Julie Miller-Phipps

Julie Miller-Phipps



Kaiser Permanente Southern California Region

Kaiser Foundation Health Plan and Hospitals

Julie Miller-Phipps is president of Kaiser Permanente Southern California Region and of Kaiser Foundation Health Plans and Hospitals for Southern California, giving her oversight of hospital and health plan operations for Kaiser’s 4.5 million members in a region that stretches from Bakersfield to San Diego. There are more than 73,000 employees and more than 7,400 physicians in the group, which includes 15 hospitals and 230 medical offices. Miller-Phipps, who has more than 30 years of leadership experience in health care, was appointed to this position in 2016. She oversees nearly $1 billion in annual funding and grants for group programs. She previously was president of the Kaiser Foundation Health Plan of Georgia. She has also served in executive roles at Kaiser Permanente’s Orange County, Calif., service area. She is on the boards and executive committees for the California Hospital Association; the Presidential Health Advisory Council at the University of La Verne; the advisory board for USC’s Leonard D. Schaeffer Center for Health Policy and Economics; and the board of directors for the Southern California Leadership Council.

What was your proudest moment?

I remember how proud I felt being offered the opportunity to lead Kaiser Permanente Southern California. In many ways, I feel like I have worked my whole life to be ready for this role. When I was young, my mom encouraged me to volunteer at the hospital as a candy striper, and to this day, I remember what it felt like putting on that uniform. The pride of being able to help nurses and doctors in caring for patients inspired me and made me feel from my heart that this is where I belong. It has been my calling and I can’t imagine having spent my career with any other organization. Having the privilege to serve the 4.5 million people who are our members in Southern California is one I don’t take lightly. I’m proud to be a part of an organization committed to helping transform health and health care for Americans.

What is your alma mater?

California State University, Fullerton (Go Titans!) was where I completed my undergraduate degree. I earned my master’s degree at the University of La Verne. In addition, I completed two executive programs at USC and the University of North Carolina while working at Kaiser Permanente.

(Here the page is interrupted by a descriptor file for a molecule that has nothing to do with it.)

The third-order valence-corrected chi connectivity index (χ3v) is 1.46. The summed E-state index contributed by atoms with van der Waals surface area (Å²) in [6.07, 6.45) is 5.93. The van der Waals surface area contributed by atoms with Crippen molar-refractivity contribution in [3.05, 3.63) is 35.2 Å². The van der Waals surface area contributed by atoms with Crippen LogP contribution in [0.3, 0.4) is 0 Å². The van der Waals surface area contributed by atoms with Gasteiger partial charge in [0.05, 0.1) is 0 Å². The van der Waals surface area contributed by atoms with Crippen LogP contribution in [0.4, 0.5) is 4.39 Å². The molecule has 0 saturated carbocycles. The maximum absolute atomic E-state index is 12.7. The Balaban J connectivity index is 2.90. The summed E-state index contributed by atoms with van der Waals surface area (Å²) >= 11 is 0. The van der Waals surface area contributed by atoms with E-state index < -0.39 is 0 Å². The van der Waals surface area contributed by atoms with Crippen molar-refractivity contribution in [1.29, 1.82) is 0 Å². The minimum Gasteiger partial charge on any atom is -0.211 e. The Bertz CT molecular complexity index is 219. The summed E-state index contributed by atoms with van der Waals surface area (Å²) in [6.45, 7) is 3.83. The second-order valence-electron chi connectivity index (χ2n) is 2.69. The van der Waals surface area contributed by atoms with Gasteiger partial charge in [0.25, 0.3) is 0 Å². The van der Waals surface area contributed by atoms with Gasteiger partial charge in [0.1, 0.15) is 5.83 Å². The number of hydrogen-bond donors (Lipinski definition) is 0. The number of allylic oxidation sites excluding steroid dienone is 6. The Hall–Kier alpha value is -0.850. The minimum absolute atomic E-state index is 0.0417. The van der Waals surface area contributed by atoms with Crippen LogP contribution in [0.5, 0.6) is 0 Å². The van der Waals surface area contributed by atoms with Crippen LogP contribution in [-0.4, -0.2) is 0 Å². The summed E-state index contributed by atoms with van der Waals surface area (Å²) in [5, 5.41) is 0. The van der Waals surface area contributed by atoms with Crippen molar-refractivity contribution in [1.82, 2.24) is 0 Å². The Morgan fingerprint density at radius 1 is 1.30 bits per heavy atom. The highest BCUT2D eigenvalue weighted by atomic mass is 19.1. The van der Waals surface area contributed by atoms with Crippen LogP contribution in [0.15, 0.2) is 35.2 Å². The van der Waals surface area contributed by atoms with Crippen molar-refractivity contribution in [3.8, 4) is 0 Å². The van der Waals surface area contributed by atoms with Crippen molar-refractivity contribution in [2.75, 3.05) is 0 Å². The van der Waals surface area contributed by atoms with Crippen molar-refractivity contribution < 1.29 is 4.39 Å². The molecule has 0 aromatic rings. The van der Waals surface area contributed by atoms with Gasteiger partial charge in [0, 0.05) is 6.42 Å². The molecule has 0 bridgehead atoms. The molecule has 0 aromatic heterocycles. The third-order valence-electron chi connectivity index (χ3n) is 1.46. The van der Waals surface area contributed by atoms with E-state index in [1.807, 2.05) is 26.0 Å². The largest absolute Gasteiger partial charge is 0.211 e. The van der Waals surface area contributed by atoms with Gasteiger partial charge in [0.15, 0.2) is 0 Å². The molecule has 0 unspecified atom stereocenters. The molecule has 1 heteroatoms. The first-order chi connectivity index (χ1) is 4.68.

What is your next project?

With health care changing at a historic pace, our focus must be on how we lead differently going into the future. How do we invest in leaders and provide the skills and experiences they need to excel in a world that is full of delivery system disruptors, advancing technology, artificial intelligence, big data, and rapidly increasing on-demand consumerism? We are committed to our investment in our people so that Kaiser Permanente and its members are thriving for the next 75 years, fulfilling our mission while leading health care transformation in our country.

Who is your hero?

I can’t say I have one specific hero, but there have been many people that I have learned from and to whom I looked up to during my career. I am especially curious about learning from strong women leaders who prioritize a balanced commitment to family and community along with excelling in their careers. People like Michelle Obama and Sheryl Sandberg come to mind. I am a dedicated lifelong learner and believe that great leadership and strength comes from being real, staying connected, and seeking truth about the world around us. It also means reaching back and being a great mentor to others.

What do you like best about Los Angeles?

Los Angles is such a multi-dimensional city with a wide spectrum of food and art, cultures, sights, and sounds. L.A. is one of the most diverse cities on earth – and it is open to celebrating its diversity, ideas, and creativity. I love that I work with people from all walks of life, businesses and organizations to help us make this city a healthy and joyful home for each person who lives here. It is that very diversity and openness that we must all use to tackle the immense challenges of this city – especially homelessness.

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